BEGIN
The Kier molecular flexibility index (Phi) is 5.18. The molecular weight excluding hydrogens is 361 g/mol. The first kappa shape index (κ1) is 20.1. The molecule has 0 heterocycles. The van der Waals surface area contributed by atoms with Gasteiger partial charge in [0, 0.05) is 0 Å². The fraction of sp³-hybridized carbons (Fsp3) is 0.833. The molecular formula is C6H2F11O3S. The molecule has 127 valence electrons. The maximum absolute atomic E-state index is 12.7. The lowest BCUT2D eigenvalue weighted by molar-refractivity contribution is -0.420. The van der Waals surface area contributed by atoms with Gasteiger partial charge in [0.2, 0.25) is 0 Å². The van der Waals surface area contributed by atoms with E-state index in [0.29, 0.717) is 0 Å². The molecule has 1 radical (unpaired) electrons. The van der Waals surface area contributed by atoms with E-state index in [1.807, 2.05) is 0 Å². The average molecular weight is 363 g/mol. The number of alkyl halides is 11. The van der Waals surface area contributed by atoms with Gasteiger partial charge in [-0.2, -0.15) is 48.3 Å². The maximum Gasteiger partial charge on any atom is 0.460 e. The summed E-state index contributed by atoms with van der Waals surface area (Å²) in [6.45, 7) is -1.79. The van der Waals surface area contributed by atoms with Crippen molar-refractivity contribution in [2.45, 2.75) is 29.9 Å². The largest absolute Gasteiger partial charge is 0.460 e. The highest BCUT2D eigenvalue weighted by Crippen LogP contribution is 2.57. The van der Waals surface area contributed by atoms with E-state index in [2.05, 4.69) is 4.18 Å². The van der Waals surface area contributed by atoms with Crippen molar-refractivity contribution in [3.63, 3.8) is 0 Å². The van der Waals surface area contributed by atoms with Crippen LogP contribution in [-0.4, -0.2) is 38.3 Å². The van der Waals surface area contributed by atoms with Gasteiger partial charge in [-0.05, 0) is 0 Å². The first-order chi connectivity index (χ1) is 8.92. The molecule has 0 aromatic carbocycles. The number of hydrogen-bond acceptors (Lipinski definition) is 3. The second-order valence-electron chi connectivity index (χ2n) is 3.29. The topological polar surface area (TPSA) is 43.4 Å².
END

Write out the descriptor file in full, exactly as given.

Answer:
The Kier molecular flexibility index (Phi) is 5.18. The molecular weight excluding hydrogens is 361 g/mol. The first kappa shape index (κ1) is 20.1. The molecule has 0 heterocycles. The van der Waals surface area contributed by atoms with Gasteiger partial charge in [0, 0.05) is 0 Å². The fraction of sp³-hybridized carbons (Fsp3) is 0.833. The molecular formula is C6H2F11O3S. The molecule has 127 valence electrons. The maximum absolute atomic E-state index is 12.7. The lowest BCUT2D eigenvalue weighted by molar-refractivity contribution is -0.420. The van der Waals surface area contributed by atoms with Gasteiger partial charge in [0.2, 0.25) is 0 Å². The van der Waals surface area contributed by atoms with E-state index in [0.29, 0.717) is 0 Å². The molecule has 1 radical (unpaired) electrons. The van der Waals surface area contributed by atoms with E-state index in [1.807, 2.05) is 0 Å². The average molecular weight is 363 g/mol. The number of alkyl halides is 11. The van der Waals surface area contributed by atoms with Gasteiger partial charge in [-0.2, -0.15) is 48.3 Å². The maximum Gasteiger partial charge on any atom is 0.460 e. The summed E-state index contributed by atoms with van der Waals surface area (Å²) in [6.45, 7) is -1.79. The van der Waals surface area contributed by atoms with Crippen molar-refractivity contribution in [2.45, 2.75) is 29.9 Å². The largest absolute Gasteiger partial charge is 0.460 e. The highest BCUT2D eigenvalue weighted by Crippen LogP contribution is 2.57. The van der Waals surface area contributed by atoms with E-state index in [2.05, 4.69) is 4.18 Å². The van der Waals surface area contributed by atoms with Crippen molar-refractivity contribution in [3.63, 3.8) is 0 Å². The van der Waals surface area contributed by atoms with Crippen LogP contribution in [-0.4, -0.2) is 38.3 Å². The van der Waals surface area contributed by atoms with Gasteiger partial charge in [-0.05, 0) is 0 Å². The first-order chi connectivity index (χ1) is 8.92. The molecule has 0 aromatic carbocycles. The number of hydrogen-bond acceptors (Lipinski definition) is 3. The second-order valence-electron chi connectivity index (χ2n) is 3.29. The topological polar surface area (TPSA) is 43.4 Å².